Reverberations from President Donald Trump’s travel ban and other stances are threatening to undermine future U.S.-Iraqi security cooperation, rattling a key alliance that over the past two years has slowly beaten back the Islamic State group.
Iraq’s prime minister, Haider al-Abadi, has sought to contain any backlash from public anger sparked by Trump’s executive order banning Iraqis from traveling to the U.S. Also breeding resentment and suspicion are Trump’s repeated statements that the Americans should have taken Iraq’s oil and his hard line against Iran, a close ally of al-Abadi’s government.
Al-Abadi and Trump spoke Thursday night for the first time since Trump’s inauguration. The U.S. leader, who has pledged a stronger fight against IS militants, promised increased help for Iraq against terrorism, and al-Abadi asked him to remove Iraq from the travel ban, according to an Iraqi official who spoke on condition of anonymity to discuss the telephone call.
Iraqi anger at Washington comes at a crucial juncture in a long and often contentious relationship. U.S.-backed Iraqi forces are about to launch an assault aimed at retaking the western half of Mosul that is still under Islamic State control. If Mosul is completely secured, it largely would break the extremist group’s “caliphate” in the country.
However, Iraqi and U.S. officials have said maintaining security in a post-IS Iraq will be just as difficult — preventing a resurgence of the militants and containing political divisions among Iraq’s Shiites, Sunnis and Kurds. Both countries have talked of keeping some U.S. troops long term to back Iraq’s security forces in that task, a recognition that complete American withdrawal at the end of 2011 was a mistake.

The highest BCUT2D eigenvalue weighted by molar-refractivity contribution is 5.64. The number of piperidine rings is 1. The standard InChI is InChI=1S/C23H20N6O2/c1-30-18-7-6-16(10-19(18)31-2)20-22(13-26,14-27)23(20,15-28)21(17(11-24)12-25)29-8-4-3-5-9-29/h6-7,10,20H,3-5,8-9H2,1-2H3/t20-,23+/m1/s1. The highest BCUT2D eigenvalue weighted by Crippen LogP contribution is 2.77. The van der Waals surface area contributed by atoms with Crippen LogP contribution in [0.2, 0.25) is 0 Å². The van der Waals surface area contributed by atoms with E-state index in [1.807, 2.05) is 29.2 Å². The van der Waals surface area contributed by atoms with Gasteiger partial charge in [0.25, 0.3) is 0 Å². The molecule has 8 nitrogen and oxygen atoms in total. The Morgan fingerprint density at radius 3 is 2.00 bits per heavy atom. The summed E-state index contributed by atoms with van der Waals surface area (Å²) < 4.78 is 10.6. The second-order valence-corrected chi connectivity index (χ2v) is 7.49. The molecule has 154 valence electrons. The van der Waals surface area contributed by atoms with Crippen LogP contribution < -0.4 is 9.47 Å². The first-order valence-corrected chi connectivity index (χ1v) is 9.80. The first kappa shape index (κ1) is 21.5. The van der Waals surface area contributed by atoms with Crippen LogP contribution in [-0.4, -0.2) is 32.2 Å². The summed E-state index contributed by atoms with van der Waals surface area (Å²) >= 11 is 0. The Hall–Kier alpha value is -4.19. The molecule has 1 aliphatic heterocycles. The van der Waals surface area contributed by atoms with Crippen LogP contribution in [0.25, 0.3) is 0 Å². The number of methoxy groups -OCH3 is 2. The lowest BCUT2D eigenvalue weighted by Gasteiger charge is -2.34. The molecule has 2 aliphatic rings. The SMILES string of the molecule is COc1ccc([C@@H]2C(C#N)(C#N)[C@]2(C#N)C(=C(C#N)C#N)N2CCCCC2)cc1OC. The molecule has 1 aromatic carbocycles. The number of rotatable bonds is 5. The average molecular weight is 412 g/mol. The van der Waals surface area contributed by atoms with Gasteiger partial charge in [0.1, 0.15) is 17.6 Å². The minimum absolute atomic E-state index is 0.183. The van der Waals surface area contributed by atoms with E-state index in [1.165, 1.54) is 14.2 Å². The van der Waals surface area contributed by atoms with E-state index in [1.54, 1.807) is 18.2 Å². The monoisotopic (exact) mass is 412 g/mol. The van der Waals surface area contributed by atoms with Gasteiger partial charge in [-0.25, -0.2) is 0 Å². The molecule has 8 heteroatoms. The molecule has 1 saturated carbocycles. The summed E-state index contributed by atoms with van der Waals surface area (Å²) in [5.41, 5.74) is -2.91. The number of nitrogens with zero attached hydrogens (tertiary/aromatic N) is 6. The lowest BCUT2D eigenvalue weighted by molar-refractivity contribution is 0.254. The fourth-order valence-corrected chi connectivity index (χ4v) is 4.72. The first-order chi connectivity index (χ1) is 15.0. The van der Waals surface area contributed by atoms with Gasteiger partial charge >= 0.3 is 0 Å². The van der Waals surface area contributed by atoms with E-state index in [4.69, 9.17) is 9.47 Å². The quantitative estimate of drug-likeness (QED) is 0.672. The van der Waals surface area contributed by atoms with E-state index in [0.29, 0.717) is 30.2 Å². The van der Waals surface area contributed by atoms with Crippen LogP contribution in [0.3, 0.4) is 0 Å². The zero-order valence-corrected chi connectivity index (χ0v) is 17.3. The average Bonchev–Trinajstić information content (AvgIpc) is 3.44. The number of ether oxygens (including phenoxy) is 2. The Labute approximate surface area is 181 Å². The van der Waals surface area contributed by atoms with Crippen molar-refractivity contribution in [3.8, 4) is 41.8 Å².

Now the Iraqi leader is coming under pressure. Lawmakers are demanding he reduce cooperation with Washington in the future, limit or prevent American troops from staying in the country after the defeat of IS, and reciprocate for any travel ban on Iraqis. Members of powerful Shiite militias have outright warned of retaliation against Americans if the U.S. carries out any military action against Iran, their patron.
“Trump embarrassed al-Abadi,” said Saad al-Mutalabi, a lawmaker and long-time ally of former Prime Minister Nouri al-Maliki, one of al-Abadi’s most powerful political opponents.
“There will be a general consensus that Americans should not stay in Iraq after Mosul, after the statements and the executive order from Trump,” he said. “We believed that we had a strategic agreement with the U.S.”
“We are fighting ISIS on behalf of the entire world,” he added, using an alternative acronym for IS. “This has been a severe, severe disappointment among all Iraqis.”
Publicly, al-Abadi has maintained measured tones. While he called Trump’s ban an “insult,” he refused to enact a reciprocity measure despite a strong call from Parliament to do so.
The U.S. government has been reaching out regularly to al-Abadi’s government to try to prevent the situation from escalating, sending the message that the U.S. is well aware of the potential consequences if Iraqis turn against it, said a U.S. official, who spoke on condition of anonymity because he wasn’t authorized to speak publicly.
Thursday’s call was seen as a positive step toward defusing some of the tension, with Trump telling al-Abadi he would see what he could do to lessen the impact on Iraqis who shouldn’t be kept out of the U.S., the official said. Since Trump announced the order, many in the U.S. government have been encouraging the White House to remove Iraq from the list. Although there has been no indication that Trump plans to delist Iraq entirely, he could take steps to exempt more Iraqis from the ban.
Within Iraq’s military, some are galled at being grouped in with terrorists by the travel ban when they have been engaged in slow, grueling combat against IS for more than two years.